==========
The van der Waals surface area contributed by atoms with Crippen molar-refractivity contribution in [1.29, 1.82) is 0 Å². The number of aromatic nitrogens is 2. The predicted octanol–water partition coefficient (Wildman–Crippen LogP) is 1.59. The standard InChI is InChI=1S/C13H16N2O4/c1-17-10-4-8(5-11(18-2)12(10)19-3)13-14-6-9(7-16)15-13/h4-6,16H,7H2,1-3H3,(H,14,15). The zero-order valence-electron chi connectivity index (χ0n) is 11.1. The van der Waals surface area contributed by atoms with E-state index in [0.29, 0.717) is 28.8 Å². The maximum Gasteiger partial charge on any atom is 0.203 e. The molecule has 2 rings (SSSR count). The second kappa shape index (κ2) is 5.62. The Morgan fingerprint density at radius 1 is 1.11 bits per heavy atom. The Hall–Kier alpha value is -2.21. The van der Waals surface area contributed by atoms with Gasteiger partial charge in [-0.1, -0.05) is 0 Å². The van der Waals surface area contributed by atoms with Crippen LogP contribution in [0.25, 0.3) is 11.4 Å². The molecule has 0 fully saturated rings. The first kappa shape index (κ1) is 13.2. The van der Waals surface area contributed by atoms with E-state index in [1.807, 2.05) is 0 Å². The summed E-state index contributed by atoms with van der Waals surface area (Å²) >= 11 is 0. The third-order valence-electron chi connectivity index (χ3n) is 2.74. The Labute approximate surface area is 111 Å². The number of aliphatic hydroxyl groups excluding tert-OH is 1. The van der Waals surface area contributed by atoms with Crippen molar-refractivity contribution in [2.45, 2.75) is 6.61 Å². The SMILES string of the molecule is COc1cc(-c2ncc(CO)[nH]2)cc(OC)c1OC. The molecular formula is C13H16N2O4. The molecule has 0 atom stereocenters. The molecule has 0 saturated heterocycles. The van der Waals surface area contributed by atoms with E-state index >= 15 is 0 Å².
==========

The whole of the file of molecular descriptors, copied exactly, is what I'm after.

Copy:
The van der Waals surface area contributed by atoms with Crippen molar-refractivity contribution in [1.29, 1.82) is 0 Å². The number of aromatic nitrogens is 2. The predicted octanol–water partition coefficient (Wildman–Crippen LogP) is 1.59. The standard InChI is InChI=1S/C13H16N2O4/c1-17-10-4-8(5-11(18-2)12(10)19-3)13-14-6-9(7-16)15-13/h4-6,16H,7H2,1-3H3,(H,14,15). The zero-order valence-electron chi connectivity index (χ0n) is 11.1. The van der Waals surface area contributed by atoms with E-state index in [0.29, 0.717) is 28.8 Å². The maximum Gasteiger partial charge on any atom is 0.203 e. The molecule has 2 rings (SSSR count). The second kappa shape index (κ2) is 5.62. The Morgan fingerprint density at radius 1 is 1.11 bits per heavy atom. The Hall–Kier alpha value is -2.21. The van der Waals surface area contributed by atoms with Gasteiger partial charge in [-0.1, -0.05) is 0 Å². The van der Waals surface area contributed by atoms with Crippen LogP contribution in [0.25, 0.3) is 11.4 Å². The molecule has 0 fully saturated rings. The first kappa shape index (κ1) is 13.2. The van der Waals surface area contributed by atoms with E-state index in [1.807, 2.05) is 0 Å². The summed E-state index contributed by atoms with van der Waals surface area (Å²) >= 11 is 0. The third-order valence-electron chi connectivity index (χ3n) is 2.74. The Labute approximate surface area is 111 Å². The number of aliphatic hydroxyl groups excluding tert-OH is 1. The van der Waals surface area contributed by atoms with Crippen molar-refractivity contribution in [2.45, 2.75) is 6.61 Å². The SMILES string of the molecule is COc1cc(-c2ncc(CO)[nH]2)cc(OC)c1OC. The molecular formula is C13H16N2O4. The molecule has 0 atom stereocenters. The molecule has 0 saturated heterocycles. The van der Waals surface area contributed by atoms with E-state index >= 15 is 0 Å².